PVCs and Left Ventricular Function

The years that followed have been filled with a variety of studies which sought to capture the relevance of the PVC to those without structural heart disease. Hemodynamic and echocardiographic parameters were collected, as were data about PVC burden. The type of PVC or tachycardia more likely to lead to cardiomyopathy was explored. Much of the work looked at the population with right ventricular outflow tract (RVOT) PVCs/tachycardia. The following is a brief summary of some of these studies that tried to determine which really came first, the ventricular arrhythmia or the cardiomyopathy.

A 1997 case report24 of a patient with dilated cardiomyopathy and repetitive nonsustained monomorphic ventricular tachycardia disclosed that radiofrequency catheter ablation (RFCA) of an RVOT tachycardia led to improvement in LV systolic function and resolution of heart failure symptoms. This is seemingly one of the first reports of ablation of a ventricular ectopic focus reversing heart failure. Chugh et al25 in 2000 also reported the resolution of a dilated cardiomyopathy after ablation of a focal PVC source. The authors suggested that this approach is a way to decrease the prevalence of some dilated cardiomyopathies.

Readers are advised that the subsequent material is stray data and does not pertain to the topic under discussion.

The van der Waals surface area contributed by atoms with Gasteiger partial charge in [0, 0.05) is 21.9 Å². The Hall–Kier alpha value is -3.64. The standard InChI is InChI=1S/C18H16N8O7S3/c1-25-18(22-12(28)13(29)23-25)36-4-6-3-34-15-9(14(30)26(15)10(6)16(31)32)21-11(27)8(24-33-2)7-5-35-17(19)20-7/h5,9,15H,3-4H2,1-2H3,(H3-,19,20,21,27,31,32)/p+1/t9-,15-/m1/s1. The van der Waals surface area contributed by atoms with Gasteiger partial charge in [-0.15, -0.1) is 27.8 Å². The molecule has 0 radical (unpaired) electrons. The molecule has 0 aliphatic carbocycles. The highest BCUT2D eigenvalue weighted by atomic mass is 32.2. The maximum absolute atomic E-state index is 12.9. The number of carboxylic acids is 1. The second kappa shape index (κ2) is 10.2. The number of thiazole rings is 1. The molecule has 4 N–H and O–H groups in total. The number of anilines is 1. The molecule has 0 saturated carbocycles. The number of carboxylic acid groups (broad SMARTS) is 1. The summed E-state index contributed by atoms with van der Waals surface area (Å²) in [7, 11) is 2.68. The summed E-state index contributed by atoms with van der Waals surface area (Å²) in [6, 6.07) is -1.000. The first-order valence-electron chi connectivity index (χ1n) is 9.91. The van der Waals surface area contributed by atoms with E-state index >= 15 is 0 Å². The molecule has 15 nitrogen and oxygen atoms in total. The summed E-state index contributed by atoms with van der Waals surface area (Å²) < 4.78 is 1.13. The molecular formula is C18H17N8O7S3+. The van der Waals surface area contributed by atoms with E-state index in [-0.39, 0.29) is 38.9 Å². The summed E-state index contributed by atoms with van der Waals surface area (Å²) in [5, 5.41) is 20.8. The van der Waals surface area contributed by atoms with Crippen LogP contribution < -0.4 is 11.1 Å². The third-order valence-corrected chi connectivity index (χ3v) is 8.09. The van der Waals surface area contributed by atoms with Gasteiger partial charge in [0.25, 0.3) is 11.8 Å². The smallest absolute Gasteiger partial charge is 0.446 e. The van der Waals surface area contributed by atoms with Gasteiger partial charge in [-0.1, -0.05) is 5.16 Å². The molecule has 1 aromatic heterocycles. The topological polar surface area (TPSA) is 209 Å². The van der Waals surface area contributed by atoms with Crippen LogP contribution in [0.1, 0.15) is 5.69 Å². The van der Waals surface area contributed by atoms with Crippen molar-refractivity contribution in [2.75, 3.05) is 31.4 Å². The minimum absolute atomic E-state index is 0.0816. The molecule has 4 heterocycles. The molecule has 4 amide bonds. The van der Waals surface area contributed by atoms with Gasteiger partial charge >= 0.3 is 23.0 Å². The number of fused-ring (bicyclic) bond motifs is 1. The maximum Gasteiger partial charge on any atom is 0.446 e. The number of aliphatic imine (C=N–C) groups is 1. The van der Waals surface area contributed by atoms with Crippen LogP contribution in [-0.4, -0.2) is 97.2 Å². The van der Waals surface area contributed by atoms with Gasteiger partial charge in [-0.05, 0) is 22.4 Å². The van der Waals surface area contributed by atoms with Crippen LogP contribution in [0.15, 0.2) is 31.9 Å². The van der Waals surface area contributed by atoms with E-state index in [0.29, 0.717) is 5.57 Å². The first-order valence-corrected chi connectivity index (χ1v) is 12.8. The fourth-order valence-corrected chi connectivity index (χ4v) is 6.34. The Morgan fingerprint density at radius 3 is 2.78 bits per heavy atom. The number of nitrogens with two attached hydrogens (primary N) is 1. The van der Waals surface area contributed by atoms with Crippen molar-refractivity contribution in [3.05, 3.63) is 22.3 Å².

The chronic hemodynamic effects of the PVC were evaluated in a study by Sekiguchi et al.26 They studied patients with frequent PVCs (greater than 10,000 per day) who had no underlying heart disease and who underwent RFCA. These patients were evaluated prior to ablation with echocardiographic testing and serum B-type natriuretic peptide (BNP) levels, and followed with repeat measurements. Nine patients were treated unsuccessfully. Left ventricular dimensions and serum BNP levels improved significantly for those with successful ablations and did not for those with unsuccessful ablations or recurrences.